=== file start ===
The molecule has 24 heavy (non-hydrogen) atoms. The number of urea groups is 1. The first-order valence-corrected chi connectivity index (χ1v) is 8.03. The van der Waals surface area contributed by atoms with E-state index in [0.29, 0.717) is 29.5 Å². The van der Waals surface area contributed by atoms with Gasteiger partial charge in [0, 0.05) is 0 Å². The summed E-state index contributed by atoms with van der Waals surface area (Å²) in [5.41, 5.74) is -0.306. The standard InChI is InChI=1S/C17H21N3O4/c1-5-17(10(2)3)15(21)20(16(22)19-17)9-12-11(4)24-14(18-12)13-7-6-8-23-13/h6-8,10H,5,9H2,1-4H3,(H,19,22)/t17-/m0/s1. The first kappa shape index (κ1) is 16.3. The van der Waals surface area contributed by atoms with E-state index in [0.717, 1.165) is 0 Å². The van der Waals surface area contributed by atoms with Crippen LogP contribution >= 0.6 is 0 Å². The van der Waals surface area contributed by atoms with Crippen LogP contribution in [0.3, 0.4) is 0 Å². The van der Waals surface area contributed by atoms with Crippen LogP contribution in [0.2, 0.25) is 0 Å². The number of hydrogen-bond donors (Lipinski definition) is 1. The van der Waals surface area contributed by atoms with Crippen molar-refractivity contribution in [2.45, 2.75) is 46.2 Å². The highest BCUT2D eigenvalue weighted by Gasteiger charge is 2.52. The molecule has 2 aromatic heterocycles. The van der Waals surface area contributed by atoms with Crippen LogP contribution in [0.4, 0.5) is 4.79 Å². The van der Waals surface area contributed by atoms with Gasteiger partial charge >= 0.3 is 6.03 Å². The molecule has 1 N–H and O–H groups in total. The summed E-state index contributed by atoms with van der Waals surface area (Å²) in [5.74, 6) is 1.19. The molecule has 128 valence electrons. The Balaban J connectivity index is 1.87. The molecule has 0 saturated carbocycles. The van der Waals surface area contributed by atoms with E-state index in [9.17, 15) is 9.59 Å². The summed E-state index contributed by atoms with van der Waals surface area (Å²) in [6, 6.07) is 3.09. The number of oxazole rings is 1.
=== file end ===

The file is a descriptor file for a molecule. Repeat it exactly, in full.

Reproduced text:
The molecule has 24 heavy (non-hydrogen) atoms. The number of urea groups is 1. The first-order valence-corrected chi connectivity index (χ1v) is 8.03. The van der Waals surface area contributed by atoms with E-state index in [0.29, 0.717) is 29.5 Å². The van der Waals surface area contributed by atoms with Gasteiger partial charge in [0, 0.05) is 0 Å². The summed E-state index contributed by atoms with van der Waals surface area (Å²) in [5.41, 5.74) is -0.306. The standard InChI is InChI=1S/C17H21N3O4/c1-5-17(10(2)3)15(21)20(16(22)19-17)9-12-11(4)24-14(18-12)13-7-6-8-23-13/h6-8,10H,5,9H2,1-4H3,(H,19,22)/t17-/m0/s1. The first kappa shape index (κ1) is 16.3. The van der Waals surface area contributed by atoms with E-state index in [0.717, 1.165) is 0 Å². The van der Waals surface area contributed by atoms with Crippen LogP contribution >= 0.6 is 0 Å². The van der Waals surface area contributed by atoms with Crippen LogP contribution in [0.3, 0.4) is 0 Å². The van der Waals surface area contributed by atoms with Crippen LogP contribution in [0.2, 0.25) is 0 Å². The number of hydrogen-bond donors (Lipinski definition) is 1. The van der Waals surface area contributed by atoms with Crippen molar-refractivity contribution in [2.45, 2.75) is 46.2 Å². The highest BCUT2D eigenvalue weighted by Gasteiger charge is 2.52. The molecule has 2 aromatic heterocycles. The van der Waals surface area contributed by atoms with Crippen LogP contribution in [0.4, 0.5) is 4.79 Å². The van der Waals surface area contributed by atoms with Gasteiger partial charge >= 0.3 is 6.03 Å². The molecule has 1 N–H and O–H groups in total. The summed E-state index contributed by atoms with van der Waals surface area (Å²) in [5.74, 6) is 1.19. The molecule has 128 valence electrons. The Balaban J connectivity index is 1.87. The molecule has 0 saturated carbocycles. The van der Waals surface area contributed by atoms with E-state index in [9.17, 15) is 9.59 Å². The summed E-state index contributed by atoms with van der Waals surface area (Å²) in [6, 6.07) is 3.09. The number of oxazole rings is 1.